About her victory over that Republican, Hahn said, “I’m really gratified by the confidence the community has shown in me and I very much appreciate it and I plan to work just as hard as I’ve worked in the last four years.”

Tom Muratore (R-Ronkonkoma), the 4th District legislator, and the 12th District’s Leslie Kennedy (R-Nesconset) were effectively unopposed for re-election and secured their next terms.

“I’m ecstatic,” Muratore said. “Maybe we can bring some of our ideas to the table … We’re about doing the right things to people.”

Supervisor Ed Romaine celebrates his re-election as the head of Brookhaven Town. Photo by Giselle Barkley
Supervisor Ed Romaine celebrates his re-election as the head of Brookhaven Town. Photo by Giselle Barkley

Kennedy said she did not spend time campaigning and was pleased with the outcome.

“I want to go home and go to bed so I can wake up tomorrow ready to vote on the Operating Budget Committee board,” she said.

Brookhaven Town saw its supervisor, Ed Romaine (R), and its highway superintendent, Dan Losquadro (R), re-elected easily — Romaine won 72 percent of the votes against Democratic challenger Douglas Dittko and Losquadro beat out his own Democratic opponent, Jason Kontzamanys, with 69 percent of the voters’ support.

Romaine called his landslide victory “encouraging” and Losquadro said, “I really feel that this is a validation of the work that we’ve been doing in the town.”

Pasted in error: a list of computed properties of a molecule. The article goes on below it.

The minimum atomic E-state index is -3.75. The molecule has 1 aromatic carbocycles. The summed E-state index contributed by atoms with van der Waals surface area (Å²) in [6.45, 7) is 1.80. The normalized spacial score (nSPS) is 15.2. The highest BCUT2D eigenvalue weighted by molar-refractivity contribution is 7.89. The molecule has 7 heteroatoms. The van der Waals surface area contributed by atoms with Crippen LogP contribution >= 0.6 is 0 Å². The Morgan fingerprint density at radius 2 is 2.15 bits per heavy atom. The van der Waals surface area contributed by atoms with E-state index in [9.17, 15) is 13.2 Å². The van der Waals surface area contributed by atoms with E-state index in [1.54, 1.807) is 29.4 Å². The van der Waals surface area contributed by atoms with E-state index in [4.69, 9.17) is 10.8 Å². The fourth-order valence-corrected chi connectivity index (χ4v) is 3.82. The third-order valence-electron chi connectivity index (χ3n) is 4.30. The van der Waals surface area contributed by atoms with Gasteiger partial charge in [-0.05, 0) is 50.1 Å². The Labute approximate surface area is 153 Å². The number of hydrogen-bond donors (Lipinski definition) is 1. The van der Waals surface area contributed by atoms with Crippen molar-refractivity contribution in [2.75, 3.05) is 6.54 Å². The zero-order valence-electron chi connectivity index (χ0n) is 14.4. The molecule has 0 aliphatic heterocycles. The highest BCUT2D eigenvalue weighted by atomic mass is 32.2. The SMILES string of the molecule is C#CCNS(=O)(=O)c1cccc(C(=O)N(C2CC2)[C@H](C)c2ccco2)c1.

“It’s such a big department, and really, for the fundamental services that people expect from their tax dollars are that their roads are safe, cleared of snow and debris, and I’m very excited to be given the opportunity to continue to do that work.”

Suffolk County Executive Steve Bellone and Brookhaven Councilwoman Valerie Cartright go in for a kiss after both win re-election. Photo by Rohma Abbas
Suffolk County Executive Steve Bellone and Brookhaven Councilwoman Valerie Cartright go in for a kiss after both win re-election. Photo by Rohma Abbas

The three incumbents running for re-election to the Brookhaven Town Board on the North Shore were returned to their seats. Councilwoman Valerie Cartright (D-Port Jefferson Station) beat Republican challenger Ed Garboski, the president of the Port Jefferson Station/Terryville Civic Association. She had 56 percent of the vote to his 44 percent.

“I worked really hard,” she said Tuesday night. “The community came together.”

She has no small task ahead of her. If all of the election results stand, she will be the only Democrat on the Town Board next year, after her effectively unopposed North Shore colleagues Councilwoman Jane Bonner (C-Rocky Point) and Councilman Kevin LaValle (R-Selden) won re-election, as did South Shore Republican Councilmen Dan Panico and Neil Foley. But Cartright’s lone Democratic colleague, Councilwoman Connie Kepert, was ousted by Republican challenger Michael Loguercio Jr.

“I’m kind of speechless, which isn’t normally the case for me,” Bonner said about winning by a large margin. “I’m super, super excited to get started, move forward. I can’t wait to get to work tomorrow.”

LaValle called his own win an “honor.”

Over in Huntington, town board incumbents Gene Cook (I) and Susan Berland (D) were returned to the board after a four-way race with 27 percent and 24 percent of the vote, respectively. Democratic challenger Keith Barrett and Republican challenger Jennifer Thompson fell short, each garnering about 22 percent of the vote.

“I can’t wait until tomorrow,” Cook said Tuesday night. “I felt good throughout today because I’m always honest and I think I’ve shown that in the last four years.”

Councilmen Ed Wehrheim and Bob Creighton discuss the Smithtown board election results. Photo by Phil Corso
Councilmen Ed Wehrheim and Bob Creighton discuss the Smithtown board election results. Photo by Phil Corso

Berland said she was “proud and humbled” to be re-elected.